I already had my ticket but Sam had every intention of sneaking into Machu Picchu. His reason was that it isn’t even owned by Peru. He told me how it was owned by some foreign based, multinational corporation however while trying to do some research for this post I was unable to find anything on the subject. A google search of “Machu Picchu” and “corporate ownership” only reveals tourism agencies. The thing about Machu Picchu is that it sees about 3,000 visitors each day. There is a bus system that charges about $10 USD for a 15 minute ride to to the entrance and just as much for the return trip. The first busses leave at 5:45 in the morning and an endless line of tourists arrive at the gate in intervals of five minutes for it’s opening at 6:00. The only way to get that perfect postcard picture without anyone in your frame is to walk up there before the busses arrive. Sam and I awoke at 3:30 and it’s a good thing we didn’t camp because it was pouring rain. We left promptly at 4:00 in the storm to begin the ascent up the stairs to best the crowds. There is a drawbridge where they check your tickets before proceeding forward. That’s the last I saw of Sam. He was supposed to swim the river and then crawl up the side of the mountain eventually entering the ruins from the terraces and just blend in with the everyone else. I don’t know if he ever made it because I crossed the bridge and climbed up the seemingly endless stairs that the ancient Incas built with the rest of the early risers who wanted the same photo I did. I arrived at the top but had no time to rest as the first wave of busses was approaching fast. I ran to the entrance to ensure that I was one of the first to enter the ruins with the rest of the people who climbed the stairs as the Incas did. When the gates opened I walked up to the top of the mountain an got the picture I came for. I just wish my camera could do it justice.


While writing this post I was trying whitewash the ruins as I do for all things excessvely touristy, but I can not downplay Machu Picchu. It is a spectacularly enchantig site. Even though the weather was less than desirable and the sunrise was anticlimactic it is impossible to discredit the craftsmanship of the Incas. Scenery partially obscured by the clouds will leave you breathless, though the altitude might have something to do with it. The site was a maze of intricately designed stonework buildings with hundreds of terraces taller than I am which scaled the mountain. The Incas, like the ancient Egyptians, were so talented that not a single bit of mortar was used to hold the buildings together. The stone bricks were so precisely cut that they have survived centuries of earthquakes. It is amazing how little is known about Machu Picchu. It isn’t mentioned in any of te Spanish conquistador records and it wasn’t officially rediscovered until American explorer, Hiram Bingham was led there by a local Quechua boy in 1911. Though according to some sources it was actually looted by a couple of German adventures in the 1860s. There is still an ongoing dispute between Peru and Yale University which posses most of the artifacts.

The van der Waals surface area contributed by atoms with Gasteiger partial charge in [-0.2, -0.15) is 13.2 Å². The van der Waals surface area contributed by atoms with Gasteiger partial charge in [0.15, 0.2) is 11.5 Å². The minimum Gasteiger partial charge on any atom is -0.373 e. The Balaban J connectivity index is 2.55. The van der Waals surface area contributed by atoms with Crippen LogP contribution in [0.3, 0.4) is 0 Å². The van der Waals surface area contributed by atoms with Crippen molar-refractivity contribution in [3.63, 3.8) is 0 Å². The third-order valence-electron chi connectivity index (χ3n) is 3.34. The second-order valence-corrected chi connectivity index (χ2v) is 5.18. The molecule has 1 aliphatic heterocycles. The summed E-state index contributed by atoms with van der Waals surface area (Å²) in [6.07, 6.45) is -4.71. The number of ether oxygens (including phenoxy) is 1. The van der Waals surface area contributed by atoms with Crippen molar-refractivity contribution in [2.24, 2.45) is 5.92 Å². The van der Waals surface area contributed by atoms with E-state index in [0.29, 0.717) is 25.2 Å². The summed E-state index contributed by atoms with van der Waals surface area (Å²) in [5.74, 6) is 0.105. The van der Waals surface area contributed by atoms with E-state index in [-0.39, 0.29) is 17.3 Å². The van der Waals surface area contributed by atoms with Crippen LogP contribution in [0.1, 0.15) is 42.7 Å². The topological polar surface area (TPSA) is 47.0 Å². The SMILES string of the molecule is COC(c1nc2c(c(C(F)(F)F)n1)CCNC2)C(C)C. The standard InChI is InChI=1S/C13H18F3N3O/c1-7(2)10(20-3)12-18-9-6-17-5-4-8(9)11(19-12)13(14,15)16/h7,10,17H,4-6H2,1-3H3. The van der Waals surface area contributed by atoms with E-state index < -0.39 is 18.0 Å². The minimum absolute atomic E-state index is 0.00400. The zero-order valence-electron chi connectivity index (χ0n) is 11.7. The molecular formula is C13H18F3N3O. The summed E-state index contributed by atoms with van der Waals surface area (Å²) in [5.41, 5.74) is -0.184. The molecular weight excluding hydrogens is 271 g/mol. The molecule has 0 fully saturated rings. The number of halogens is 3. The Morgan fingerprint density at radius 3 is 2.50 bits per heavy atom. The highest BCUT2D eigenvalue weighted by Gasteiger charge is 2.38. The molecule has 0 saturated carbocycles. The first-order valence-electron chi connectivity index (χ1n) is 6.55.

I was soaked despite wearing full rain gear and It was still fairly early when I returned back to the restaurant to collect my stuff. I figured I could make it back to Cuzco before it got too cold. I made the three hour hike from Aguas Calientes to the hydroelectric station where the taxis were waiting to pick up people fresh off the train. I met a German girl named Natascha and started haggling for taxi prices together. A troupe of French backpackers arrived too so we were able to get a good price for the six of us in a very small cab. The taxi bottomed out on the tough terrain and we had to stop in Santa Teresa to air up the tires. We arrived in Santa Maria 45 minutes later and Natascha and I found a bus back to Cuzco. It was going to be a 5-7 hour trip and they were out of seats so we had to sit in the cab with the bus driver. I had to sit on the engine.

Natascha and I chatted during the ride back about everything from traveling in India to Plants vs. Zombies, which we played on the way. She is the only German I’ve met who had an Australian accent. We arrived back in Cuzco and shared a cab back to the Plaza del Armas. I had been surviving on bread and avocados that I bought the day before so I was pretty hungry. We went to the vegetarian restuarant I had become so fond of and had a cheap meal. Still not really having definite plans, we decided to meet up in the plaza the next morning and take the bus to the small town of Pisca in the scared valley.

We found a cheap ride for the hour long trip to Pisca where we checked out the market which engulfs the entire plaza there. We haggled over souvenirs and tried on strange furry alpaca hats that look like giant furry helmets as the women selling them tried to convince us that great we looked in them. We walked around the small town and found a local trendy restaurant with all sorts of cool artwork for sale from modern Peruvian artistic prodigies who sell their retro art around the world. We headed back to Cuzco at dusk at took a cab to the bus station to check out some prices.